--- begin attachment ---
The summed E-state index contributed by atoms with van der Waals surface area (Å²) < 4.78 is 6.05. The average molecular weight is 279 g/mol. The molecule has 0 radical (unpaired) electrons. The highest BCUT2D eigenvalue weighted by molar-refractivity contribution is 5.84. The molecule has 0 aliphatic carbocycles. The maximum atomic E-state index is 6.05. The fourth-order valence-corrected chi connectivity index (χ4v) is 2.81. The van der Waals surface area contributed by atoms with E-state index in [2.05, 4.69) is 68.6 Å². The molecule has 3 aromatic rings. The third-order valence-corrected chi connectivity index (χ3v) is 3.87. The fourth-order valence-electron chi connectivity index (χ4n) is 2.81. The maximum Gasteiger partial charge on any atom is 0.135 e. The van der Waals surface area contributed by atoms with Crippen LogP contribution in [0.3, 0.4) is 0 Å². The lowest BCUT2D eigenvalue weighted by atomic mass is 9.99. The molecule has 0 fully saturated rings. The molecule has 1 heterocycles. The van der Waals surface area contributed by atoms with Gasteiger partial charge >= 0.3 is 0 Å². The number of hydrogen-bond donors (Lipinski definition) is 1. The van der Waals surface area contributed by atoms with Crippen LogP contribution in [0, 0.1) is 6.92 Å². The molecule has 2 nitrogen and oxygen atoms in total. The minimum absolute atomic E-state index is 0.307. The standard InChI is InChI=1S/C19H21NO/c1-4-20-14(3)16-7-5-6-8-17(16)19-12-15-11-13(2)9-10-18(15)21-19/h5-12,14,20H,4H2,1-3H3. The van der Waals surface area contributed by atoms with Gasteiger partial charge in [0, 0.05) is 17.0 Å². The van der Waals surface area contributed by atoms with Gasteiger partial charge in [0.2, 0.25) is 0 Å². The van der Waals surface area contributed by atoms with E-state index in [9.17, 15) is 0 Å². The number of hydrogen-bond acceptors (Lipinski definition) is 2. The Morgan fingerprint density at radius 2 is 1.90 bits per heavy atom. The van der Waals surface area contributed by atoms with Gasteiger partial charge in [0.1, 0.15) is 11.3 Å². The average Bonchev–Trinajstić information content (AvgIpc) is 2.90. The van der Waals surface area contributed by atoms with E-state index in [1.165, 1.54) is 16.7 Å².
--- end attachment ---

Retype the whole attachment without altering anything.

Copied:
The summed E-state index contributed by atoms with van der Waals surface area (Å²) < 4.78 is 6.05. The average molecular weight is 279 g/mol. The molecule has 0 radical (unpaired) electrons. The highest BCUT2D eigenvalue weighted by molar-refractivity contribution is 5.84. The molecule has 0 aliphatic carbocycles. The maximum atomic E-state index is 6.05. The fourth-order valence-corrected chi connectivity index (χ4v) is 2.81. The van der Waals surface area contributed by atoms with E-state index in [2.05, 4.69) is 68.6 Å². The molecule has 3 aromatic rings. The third-order valence-corrected chi connectivity index (χ3v) is 3.87. The fourth-order valence-electron chi connectivity index (χ4n) is 2.81. The maximum Gasteiger partial charge on any atom is 0.135 e. The van der Waals surface area contributed by atoms with Crippen LogP contribution in [0.3, 0.4) is 0 Å². The lowest BCUT2D eigenvalue weighted by atomic mass is 9.99. The molecule has 0 fully saturated rings. The molecule has 1 heterocycles. The van der Waals surface area contributed by atoms with Gasteiger partial charge >= 0.3 is 0 Å². The number of hydrogen-bond donors (Lipinski definition) is 1. The van der Waals surface area contributed by atoms with Crippen LogP contribution in [0, 0.1) is 6.92 Å². The molecule has 2 nitrogen and oxygen atoms in total. The minimum absolute atomic E-state index is 0.307. The standard InChI is InChI=1S/C19H21NO/c1-4-20-14(3)16-7-5-6-8-17(16)19-12-15-11-13(2)9-10-18(15)21-19/h5-12,14,20H,4H2,1-3H3. The van der Waals surface area contributed by atoms with Gasteiger partial charge in [0, 0.05) is 17.0 Å². The van der Waals surface area contributed by atoms with Gasteiger partial charge in [0.2, 0.25) is 0 Å². The van der Waals surface area contributed by atoms with E-state index in [9.17, 15) is 0 Å². The number of hydrogen-bond acceptors (Lipinski definition) is 2. The Morgan fingerprint density at radius 2 is 1.90 bits per heavy atom. The van der Waals surface area contributed by atoms with Gasteiger partial charge in [0.1, 0.15) is 11.3 Å². The average Bonchev–Trinajstić information content (AvgIpc) is 2.90. The van der Waals surface area contributed by atoms with E-state index in [1.165, 1.54) is 16.7 Å².